But if some say that the body is immaterial, in the same way as the fifth body of which the Greek philosophers speak (which body is an impossibility), it will be wholly subject to motion like the heaven.
For that is what they mean by the fifth body. Who then is it that moves it? For everything that is moved is moved by another thing. And who again is it that moves that? And so on to infinity till we at length arrive at something motionless.
For the first mover is motionless, and that is the Deity.
And must not that which is moved be circumscribed in space? The Deity, then, alone is motionless, moving the universe by immobility. So then it must be assumed that the Deity is incorporeal.
But even this gives no true idea of His essence, to say that He is unbegotten, and without beginning, changeless and imperishable, and possessed of such other qualities, as we are wont to ascribe to God, and His environment. For these do not indicate what He is, but what He is not.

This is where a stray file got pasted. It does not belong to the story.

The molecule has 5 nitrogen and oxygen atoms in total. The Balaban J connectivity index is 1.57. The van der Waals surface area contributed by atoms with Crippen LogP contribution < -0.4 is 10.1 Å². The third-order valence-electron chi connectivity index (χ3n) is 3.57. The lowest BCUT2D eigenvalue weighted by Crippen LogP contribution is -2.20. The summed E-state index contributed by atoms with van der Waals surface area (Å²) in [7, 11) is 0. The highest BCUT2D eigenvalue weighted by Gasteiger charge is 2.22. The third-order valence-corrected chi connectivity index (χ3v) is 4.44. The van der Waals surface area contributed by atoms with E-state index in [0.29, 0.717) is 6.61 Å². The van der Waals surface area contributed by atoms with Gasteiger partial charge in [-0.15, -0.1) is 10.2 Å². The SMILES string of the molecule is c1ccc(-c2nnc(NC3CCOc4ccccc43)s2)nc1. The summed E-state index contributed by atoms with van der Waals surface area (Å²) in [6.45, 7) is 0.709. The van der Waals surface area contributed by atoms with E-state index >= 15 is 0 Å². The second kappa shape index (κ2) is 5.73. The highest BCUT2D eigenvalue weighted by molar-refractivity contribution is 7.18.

But when we would explain what the essence of anything is, we must not speak only negatively.
In the case of God, however, it is impossible to explain what He is in His essence, and it befits us rather to hold discourse about His absolute separation from all things. For He does not belong to the class of existing things; not that He has no existence, but that He is above all existing things, nay even above existence itself.
For if all forms of knowledge have to do with what exists, assuredly that which is above knowledge must certainly be also above essence; and conversely, that which is above essence will also be above knowledge.
St Gregory of Nyssa